4. To compare the effectiveness of multimedia instruction designed by teachers with respect to the descriptive profile such as years of experience, level of teaching and subject teach.
    1. Research question and Hypothesis

The study also aims to explore the following research questions and hypotheses to determine teachers’ knowledge of multimedia instructional design principles and attitude towards designing effective multimedia instructions for their teaching.

  1. Research questions

Research question 1: Do teachers have adequate knowledge of multimedia learning principles to design effective multimedia instructions for their teaching?

Research question 2: Are multimedia instructions designed effectively by teachers for their teaching?

Research question 3: Is there a significant relationship between teachers’ knowledge of multimedia instructional design and the effectiveness of the design of multimedia instruction used in teaching?

  1. Hypotheses

Hypothesis 1: There is a significant correlation between teachers’ knowledge of multimedia instructional design and the effectiveness of the design of multimedia instruction used in teaching.

Hypothesis 2: There is a significant relationship between teachers’ attitude towards multimedia instruction and the effectiveness of their design of multimedia instruction used in teaching.

Hypothesis 3: There is a significant difference in the effectiveness of the design of multimedia instructions used in teaching among teachers with respect to years of experience in teaching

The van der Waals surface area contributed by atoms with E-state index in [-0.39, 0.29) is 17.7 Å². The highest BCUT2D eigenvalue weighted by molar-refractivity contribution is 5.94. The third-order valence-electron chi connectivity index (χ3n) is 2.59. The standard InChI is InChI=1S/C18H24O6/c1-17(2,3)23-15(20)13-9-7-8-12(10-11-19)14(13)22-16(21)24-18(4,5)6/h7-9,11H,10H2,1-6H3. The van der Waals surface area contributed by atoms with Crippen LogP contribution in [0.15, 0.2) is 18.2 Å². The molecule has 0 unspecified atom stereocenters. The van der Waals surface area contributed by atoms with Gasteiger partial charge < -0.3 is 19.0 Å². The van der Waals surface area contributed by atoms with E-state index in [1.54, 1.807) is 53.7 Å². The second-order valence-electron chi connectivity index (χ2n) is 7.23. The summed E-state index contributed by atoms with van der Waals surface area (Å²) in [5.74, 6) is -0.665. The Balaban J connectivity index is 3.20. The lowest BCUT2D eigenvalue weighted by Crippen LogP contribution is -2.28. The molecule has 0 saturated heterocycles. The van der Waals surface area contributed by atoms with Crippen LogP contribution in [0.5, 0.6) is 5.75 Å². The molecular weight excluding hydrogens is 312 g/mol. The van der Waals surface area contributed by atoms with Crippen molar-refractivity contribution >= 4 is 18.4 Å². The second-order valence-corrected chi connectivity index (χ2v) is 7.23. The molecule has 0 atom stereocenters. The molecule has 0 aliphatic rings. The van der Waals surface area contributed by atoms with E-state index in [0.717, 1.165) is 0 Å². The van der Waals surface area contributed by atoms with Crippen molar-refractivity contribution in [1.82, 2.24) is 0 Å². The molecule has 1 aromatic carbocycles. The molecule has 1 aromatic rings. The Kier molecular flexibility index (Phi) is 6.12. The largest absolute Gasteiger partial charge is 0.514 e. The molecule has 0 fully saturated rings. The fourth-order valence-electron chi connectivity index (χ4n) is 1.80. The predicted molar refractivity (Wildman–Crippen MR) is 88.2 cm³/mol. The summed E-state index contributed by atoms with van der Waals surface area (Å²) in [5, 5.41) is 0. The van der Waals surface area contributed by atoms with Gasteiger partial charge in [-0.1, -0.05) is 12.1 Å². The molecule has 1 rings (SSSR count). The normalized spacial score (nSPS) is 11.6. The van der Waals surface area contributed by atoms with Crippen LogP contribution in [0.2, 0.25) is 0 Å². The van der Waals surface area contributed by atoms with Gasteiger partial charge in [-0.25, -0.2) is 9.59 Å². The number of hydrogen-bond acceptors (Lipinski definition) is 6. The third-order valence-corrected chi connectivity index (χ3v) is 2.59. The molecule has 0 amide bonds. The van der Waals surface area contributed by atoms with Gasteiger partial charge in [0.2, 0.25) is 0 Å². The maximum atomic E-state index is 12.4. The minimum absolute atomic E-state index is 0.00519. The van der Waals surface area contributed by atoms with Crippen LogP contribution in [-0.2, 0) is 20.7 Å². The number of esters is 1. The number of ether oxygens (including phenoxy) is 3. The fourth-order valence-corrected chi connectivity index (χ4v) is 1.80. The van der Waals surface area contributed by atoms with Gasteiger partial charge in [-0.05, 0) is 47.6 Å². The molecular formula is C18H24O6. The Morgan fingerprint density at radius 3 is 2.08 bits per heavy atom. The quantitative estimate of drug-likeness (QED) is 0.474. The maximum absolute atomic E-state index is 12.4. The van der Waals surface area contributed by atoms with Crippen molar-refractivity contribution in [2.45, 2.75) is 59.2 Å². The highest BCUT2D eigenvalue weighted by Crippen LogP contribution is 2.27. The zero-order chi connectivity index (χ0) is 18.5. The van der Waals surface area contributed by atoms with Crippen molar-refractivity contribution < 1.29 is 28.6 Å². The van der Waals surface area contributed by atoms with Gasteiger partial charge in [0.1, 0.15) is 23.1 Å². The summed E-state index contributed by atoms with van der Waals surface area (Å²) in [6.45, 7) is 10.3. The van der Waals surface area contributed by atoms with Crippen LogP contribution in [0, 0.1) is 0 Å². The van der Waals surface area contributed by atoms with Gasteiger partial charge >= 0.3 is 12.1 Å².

Hypothesis 4: There is a significant difference in the effectiveness of the design of multimedia instructions used in teaching among teachers with respect to subject they teach

Hypothesis 5: There is a significant difference in the effectiveness of the design of multimedia instructions used in teaching among teachers with respect to level they teach.

  1. Significance of the study

This study contributes to the body of knowledge base on teachers’ pedagogical understanding about effective use of multimedia instructions. The study highlights the understanding based on teachers’ technical skill in designing effective multimedia instructions. Besides it also contribute the understanding of teachers’ attitude towards multimedia technology in implementing multimedia based instructions. It is believed that the findings of this study would contribute practical advice to educators and teachers to enhance their knowledge on designing effective multimedia instruction. And also for teacher educators and school headers to guide and provide professional development for the teachers with respect to designing effective multimedia instructions.

  1. Definition of terms

Attitudes – is defined as the degree to which a person has a negative or positive evaluation toward his/her performance of the behavior (Ajzen, 1988).

Operational definition for the purpose of this study, attitude was operationally defined as the degree of favor or disfavor towards the use of multimedia technology in designing multimedia instructions.

Effective multimedia instruction - is operationally defined asmultimedia instructions which are designed in accordance with multimedia design principles and cognitive theory of multimedia learning (Mayer, 2001).

Knowledge – was defined in dictionary.com as facts, information, and skills acquired through experience or education; the theoretical or practical understanding of a subject.

Operational definition for the purpose of this study, knowledge is defined as the awareness and teachers’ understanding about cognitive theories or multimedia instructional design principles and information and skills needed to design multimedia instruction effectively.